Stir Up the Fire
Paul was in Rome when he sent his second epistle to Timothy at Ephesus. As one reads this intimate letter, the miles between Paul and Timothy seem to disappear, and he can imagine, in spite of their separation, the old man and his son in the faith sitting together before a fireplace. One can almost visualize a kindly arm over Timothy’s shoulder as they discuss their problems together.
The coals seem to be turning black on the hearth and the flame to be only a flicker. The older man appears to arise, and taking the poker scatters the ashes and stirs up the fire.
As a father he says, “Now, my son, that is what I want you to do in a spiritual sense. Stir up the gift of God which is in you” (2 Tim. 1:6). Robertson says that in the Greek the words “to stir up” mean “to rekindle” the flame.
Paul discerned that such counsel was needful for the young Christian of his day. The Church was passing through troublous times. Paul was a prisoner. All they in Asia were turned away from him (2 Tim. 1:15). Since Ephesus was one of the Asian churches, Timothy would find himself in the midst of a hostile element because of his affection for Paul. Timothy, with his infirmities (1 Tim. 5:23), would also naturally be inclined to discouragement.
In all these trials Timothy had no one near to whom he could turn for the advice that strengthens. Through the only reference to him we learn that his father was a Greek; therefore, we assume that Timothy could not turn to him for needed spiritual help.
Paul, consequently, wrote this timely second letter to give his faithful young partner the necessary succour and fortitude. His loving heart overflowed and his strong arm was stretched out to embrace him as his dearly beloved son (2 Tim. 1:2).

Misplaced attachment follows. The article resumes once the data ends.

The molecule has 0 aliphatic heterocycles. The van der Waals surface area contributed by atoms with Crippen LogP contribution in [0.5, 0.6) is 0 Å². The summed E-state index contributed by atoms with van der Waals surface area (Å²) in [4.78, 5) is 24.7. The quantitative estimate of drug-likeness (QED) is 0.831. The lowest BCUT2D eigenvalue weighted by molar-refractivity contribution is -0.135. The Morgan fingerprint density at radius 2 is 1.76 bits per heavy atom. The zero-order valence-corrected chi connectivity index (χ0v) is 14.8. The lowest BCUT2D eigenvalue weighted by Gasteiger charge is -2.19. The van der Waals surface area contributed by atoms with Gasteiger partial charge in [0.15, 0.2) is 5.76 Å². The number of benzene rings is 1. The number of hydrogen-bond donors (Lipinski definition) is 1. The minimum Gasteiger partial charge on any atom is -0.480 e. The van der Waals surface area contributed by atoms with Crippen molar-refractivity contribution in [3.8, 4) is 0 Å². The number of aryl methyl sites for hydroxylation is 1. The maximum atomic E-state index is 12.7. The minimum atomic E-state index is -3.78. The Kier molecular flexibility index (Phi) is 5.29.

Doubtless, some of our young readers feel the need of someone’s help for the problems currently arising in their lives. If so, Paul’s counsel is most suitable also for you, so pull up a chair before the hearth, and listen to the conversation.
Paul mentions some circumstances which might dampen the fire within the soul of the young warrior of the cross; he warns Timothy about being ashamed, afraid, and afflicted.
“Be not thou therefore ashamed of the testimony of our Lord, nor of me His prisoner” (2 Tim. 1:8). There is a danger of being cowardly in confessing Christ before the world; of hiding the fact that we belong to the Lord Jesus. It is not enough to be considered “religious”; we should testify for Him Who died for us, and Who now owns and controls us.
There is danger of being ashamed of the testimony of the Lord and of the assembly gathered in the name of the Lord Jesus Christ. Some groups may endorse unscriptural practices, and enjoy large memberships, varied activities, and social prominence. We should never lose our esteem for the company of believers who gather unto Himself alone, and who desire to carry out the full teaching of the Word of God.
Unlike Onesiphorus we may tend to be ashamed of those who are our brethren and sisters in Christ. He was not ashamed of Paul’s chain, but sought throughout Rome until he located him (2 Tim. 1:16-18). Paul tells Timothy, see that you, in like manner, are not ashamed of me.
What will keep us from being ashamed? Love. The young bride whose affections have been wholly won is not ashamed of her beloved; she is glad to disown all other names and be known by his alone. Her heart is so full of her lover that she cannot refrain from speaking of him to others. Similarly, love for Christ will counteract the natural timidity of the flesh and will enable us to witness for Him, to be content to identify ourselves with the place where He has put His name, and to enjoy fellowship with those who are redeemed by His precious blood. Paul could say, “I am not ashamed, for I know whom I have believed” (2 Tim. 1:12).